by Dana Sleger//
When Chef Bill Vrazel was a young boy, he spent many summers at his grandmother’s house, and because she was disabled and bedridden, it was up to him to help cook the family meals. At 6 years old, he stood on a milk crate while stirring a pot of red spaghetti sauce and would shout to his grandmother, “Na-Nee, it’s bubbling real fast. What do you want me to do?”
A few seconds later, she would shout back the answer from two rooms away, “Turn down the heat till you see only a little re, and stir the pot until it boils slowly.”
She was a culinary genius and he was a willing student. at match, plus training at e Culinary Institute Of America, eventually gave the Mississippi Gulf Coast Vrazel’s Fine Food — a 240-seat restaurant full of wonderful memories for patrons that dined there from 1986 until it closed in 2012.
For 25 years, the restaurant was an iconic locale on Beach Boulevard before it closed four years ago, and truth be told, just about anyone who walked through those doors misses everything about that elegant place: the ambience, the sta , the beach view, that fantastic French bread served with every meal, and the food … oh, the glorious food.
Eggplant LaRosa, Seafood a la Vrazel, Flounder LA Crab, Trout Tamboli and Crabmeat Au Gratin were just a handful of favorites served from a menu of classic regional cuisine that fused hints of Italian and French in a Creole style packed with one-of-a-kind avor.
At the top of Chef Vrazel’s list of ingredients he loved to work with was the abundance of fresh Gulf seafood, followed by fresh basil, garlic and olive oil. He also has a list of fond memories that could ll a book. From serving the always entertaining ladies of the Red Hat Society, to weddings and receptions in the courtyard, to engagement rings hidden in signature desserts, to working with family, there was never a dull moment.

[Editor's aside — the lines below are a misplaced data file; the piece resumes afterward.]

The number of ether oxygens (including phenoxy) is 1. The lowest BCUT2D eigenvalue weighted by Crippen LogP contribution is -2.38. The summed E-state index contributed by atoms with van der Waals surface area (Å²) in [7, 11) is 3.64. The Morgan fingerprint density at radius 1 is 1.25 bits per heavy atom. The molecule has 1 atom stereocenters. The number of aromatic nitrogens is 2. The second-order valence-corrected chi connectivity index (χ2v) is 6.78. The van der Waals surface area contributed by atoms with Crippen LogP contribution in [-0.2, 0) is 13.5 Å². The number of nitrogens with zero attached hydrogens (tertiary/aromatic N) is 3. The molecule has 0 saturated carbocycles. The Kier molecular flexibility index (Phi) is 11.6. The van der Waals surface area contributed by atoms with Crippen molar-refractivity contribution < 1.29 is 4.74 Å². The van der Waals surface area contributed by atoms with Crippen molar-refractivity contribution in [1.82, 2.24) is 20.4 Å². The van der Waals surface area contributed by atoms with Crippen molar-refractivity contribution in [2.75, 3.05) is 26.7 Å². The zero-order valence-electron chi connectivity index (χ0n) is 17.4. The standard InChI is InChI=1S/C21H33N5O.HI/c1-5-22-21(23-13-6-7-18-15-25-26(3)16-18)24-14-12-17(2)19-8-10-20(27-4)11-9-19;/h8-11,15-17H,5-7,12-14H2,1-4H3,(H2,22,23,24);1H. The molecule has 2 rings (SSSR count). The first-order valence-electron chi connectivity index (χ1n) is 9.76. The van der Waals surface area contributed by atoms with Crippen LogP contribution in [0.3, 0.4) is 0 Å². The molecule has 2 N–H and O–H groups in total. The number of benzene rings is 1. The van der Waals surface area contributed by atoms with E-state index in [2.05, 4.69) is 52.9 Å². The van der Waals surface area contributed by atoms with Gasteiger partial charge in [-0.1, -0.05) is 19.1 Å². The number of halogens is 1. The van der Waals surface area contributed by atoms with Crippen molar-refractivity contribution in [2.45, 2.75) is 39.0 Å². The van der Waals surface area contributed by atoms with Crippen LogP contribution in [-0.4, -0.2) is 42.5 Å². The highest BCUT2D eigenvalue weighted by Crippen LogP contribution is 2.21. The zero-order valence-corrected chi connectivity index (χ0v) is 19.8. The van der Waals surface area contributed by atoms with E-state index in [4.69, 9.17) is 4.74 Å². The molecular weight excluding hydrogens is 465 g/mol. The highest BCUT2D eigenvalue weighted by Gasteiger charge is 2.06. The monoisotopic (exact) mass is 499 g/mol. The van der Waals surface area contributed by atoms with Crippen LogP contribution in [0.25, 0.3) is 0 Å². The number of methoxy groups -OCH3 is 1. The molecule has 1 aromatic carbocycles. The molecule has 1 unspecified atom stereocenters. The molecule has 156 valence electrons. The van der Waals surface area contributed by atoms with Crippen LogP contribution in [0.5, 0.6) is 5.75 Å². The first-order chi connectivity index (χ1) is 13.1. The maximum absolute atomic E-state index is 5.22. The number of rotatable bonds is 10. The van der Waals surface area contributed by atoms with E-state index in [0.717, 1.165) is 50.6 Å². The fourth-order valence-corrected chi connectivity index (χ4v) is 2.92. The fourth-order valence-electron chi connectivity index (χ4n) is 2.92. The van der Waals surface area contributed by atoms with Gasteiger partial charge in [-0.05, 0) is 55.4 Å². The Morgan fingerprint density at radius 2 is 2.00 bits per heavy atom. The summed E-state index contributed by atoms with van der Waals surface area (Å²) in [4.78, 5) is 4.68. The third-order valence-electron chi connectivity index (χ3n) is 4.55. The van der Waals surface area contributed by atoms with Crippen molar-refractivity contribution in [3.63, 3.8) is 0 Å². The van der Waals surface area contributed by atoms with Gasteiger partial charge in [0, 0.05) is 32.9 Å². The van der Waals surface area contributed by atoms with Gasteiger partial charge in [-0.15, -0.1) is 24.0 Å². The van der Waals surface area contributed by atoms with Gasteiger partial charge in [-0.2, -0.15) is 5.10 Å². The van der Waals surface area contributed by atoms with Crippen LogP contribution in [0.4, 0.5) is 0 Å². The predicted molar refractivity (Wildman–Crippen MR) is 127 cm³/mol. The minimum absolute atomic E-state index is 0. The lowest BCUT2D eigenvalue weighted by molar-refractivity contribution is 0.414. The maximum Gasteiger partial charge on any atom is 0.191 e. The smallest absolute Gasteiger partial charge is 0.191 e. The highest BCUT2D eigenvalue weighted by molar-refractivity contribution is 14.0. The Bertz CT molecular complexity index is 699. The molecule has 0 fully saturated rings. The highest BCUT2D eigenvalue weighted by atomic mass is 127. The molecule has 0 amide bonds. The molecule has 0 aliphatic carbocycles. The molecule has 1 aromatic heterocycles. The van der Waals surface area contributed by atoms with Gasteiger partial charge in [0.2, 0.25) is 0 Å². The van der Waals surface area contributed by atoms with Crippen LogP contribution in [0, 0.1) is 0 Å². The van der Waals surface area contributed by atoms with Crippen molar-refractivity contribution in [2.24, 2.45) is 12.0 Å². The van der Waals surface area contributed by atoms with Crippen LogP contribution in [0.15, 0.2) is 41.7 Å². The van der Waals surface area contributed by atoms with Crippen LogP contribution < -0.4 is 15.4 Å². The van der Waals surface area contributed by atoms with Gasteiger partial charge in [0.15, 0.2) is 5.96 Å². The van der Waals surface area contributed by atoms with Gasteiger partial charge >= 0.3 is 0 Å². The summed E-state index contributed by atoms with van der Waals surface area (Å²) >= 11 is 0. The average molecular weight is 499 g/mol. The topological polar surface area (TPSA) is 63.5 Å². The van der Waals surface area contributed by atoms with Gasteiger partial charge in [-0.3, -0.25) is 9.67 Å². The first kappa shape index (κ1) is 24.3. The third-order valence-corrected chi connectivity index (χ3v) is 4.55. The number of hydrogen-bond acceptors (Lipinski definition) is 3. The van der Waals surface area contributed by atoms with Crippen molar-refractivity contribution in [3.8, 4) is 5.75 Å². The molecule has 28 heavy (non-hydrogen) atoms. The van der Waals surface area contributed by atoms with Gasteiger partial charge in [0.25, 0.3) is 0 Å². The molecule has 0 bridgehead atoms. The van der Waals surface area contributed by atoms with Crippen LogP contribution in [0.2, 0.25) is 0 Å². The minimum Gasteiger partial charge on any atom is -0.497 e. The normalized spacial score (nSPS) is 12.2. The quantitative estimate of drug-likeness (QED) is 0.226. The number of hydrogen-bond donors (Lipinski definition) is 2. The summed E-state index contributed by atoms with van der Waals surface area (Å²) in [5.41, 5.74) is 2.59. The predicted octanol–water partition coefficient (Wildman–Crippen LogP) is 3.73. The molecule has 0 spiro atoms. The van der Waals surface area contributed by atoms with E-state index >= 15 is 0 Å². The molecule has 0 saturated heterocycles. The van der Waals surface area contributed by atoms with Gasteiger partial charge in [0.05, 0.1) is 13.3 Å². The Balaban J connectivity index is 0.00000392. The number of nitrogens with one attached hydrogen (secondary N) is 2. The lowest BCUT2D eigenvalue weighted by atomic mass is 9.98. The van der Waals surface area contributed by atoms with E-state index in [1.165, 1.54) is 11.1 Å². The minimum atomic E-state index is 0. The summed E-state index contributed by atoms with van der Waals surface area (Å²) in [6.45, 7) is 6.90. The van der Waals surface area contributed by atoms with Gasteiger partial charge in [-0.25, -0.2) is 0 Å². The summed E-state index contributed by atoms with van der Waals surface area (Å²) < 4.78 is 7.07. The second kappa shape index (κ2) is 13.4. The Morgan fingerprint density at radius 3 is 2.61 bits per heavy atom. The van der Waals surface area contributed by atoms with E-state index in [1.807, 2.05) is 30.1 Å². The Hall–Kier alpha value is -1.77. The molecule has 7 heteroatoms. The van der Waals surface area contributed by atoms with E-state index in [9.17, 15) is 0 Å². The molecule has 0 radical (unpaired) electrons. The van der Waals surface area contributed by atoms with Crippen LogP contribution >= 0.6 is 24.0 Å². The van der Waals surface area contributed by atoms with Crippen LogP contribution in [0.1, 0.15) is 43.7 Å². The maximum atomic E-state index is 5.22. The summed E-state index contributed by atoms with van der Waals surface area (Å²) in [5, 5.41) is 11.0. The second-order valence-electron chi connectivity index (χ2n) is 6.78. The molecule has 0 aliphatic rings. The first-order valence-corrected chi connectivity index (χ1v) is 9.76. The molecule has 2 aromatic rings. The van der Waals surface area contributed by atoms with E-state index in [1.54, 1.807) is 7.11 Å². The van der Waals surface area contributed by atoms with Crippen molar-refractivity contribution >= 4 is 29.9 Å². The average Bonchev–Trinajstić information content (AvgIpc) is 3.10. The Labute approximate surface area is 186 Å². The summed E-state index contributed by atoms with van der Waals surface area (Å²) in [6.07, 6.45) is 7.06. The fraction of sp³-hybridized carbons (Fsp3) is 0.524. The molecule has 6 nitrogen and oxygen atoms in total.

And he has some funny memories, too, that still make him laugh.
“One evening a big fellow and his lady friend came into the restaurant for dinner,” Vrazel says. “He called for the chef so I went out to see him. He told me he wanted a big fried seafood platter and I said, ‘Great, I can do that.’ en he asked, ‘How big of a platter do you have?’ So, I showed him the biggest platter we had and he said, ‘Oh, no, that is not big enough! What other kind of platter do you have?’”
“I told him that is the biggest we have, but just then a waiter was delivering someone’s dinner on a waiter’s tray, and that fellow said, ‘There!’ while pointing to the tray. In shock, I said, ‘The waiter’s tray?’ He replied: ‘Yep! Take it and fill it up, I mean, mound the seafood on it and bring it to me. I don’t care how much it costs.’”
“You got it,” Vrazel told him. “I tell you he didn’t put a dent in all that seafood, but the crew ate well that night.”
Even though Katrina could have shut the doors permanently in 2005 when the restaurant was destroyed, Vrazel rebuilt it as a sign of hope for the Gulf Coast and for his well-loved staff who needed the work.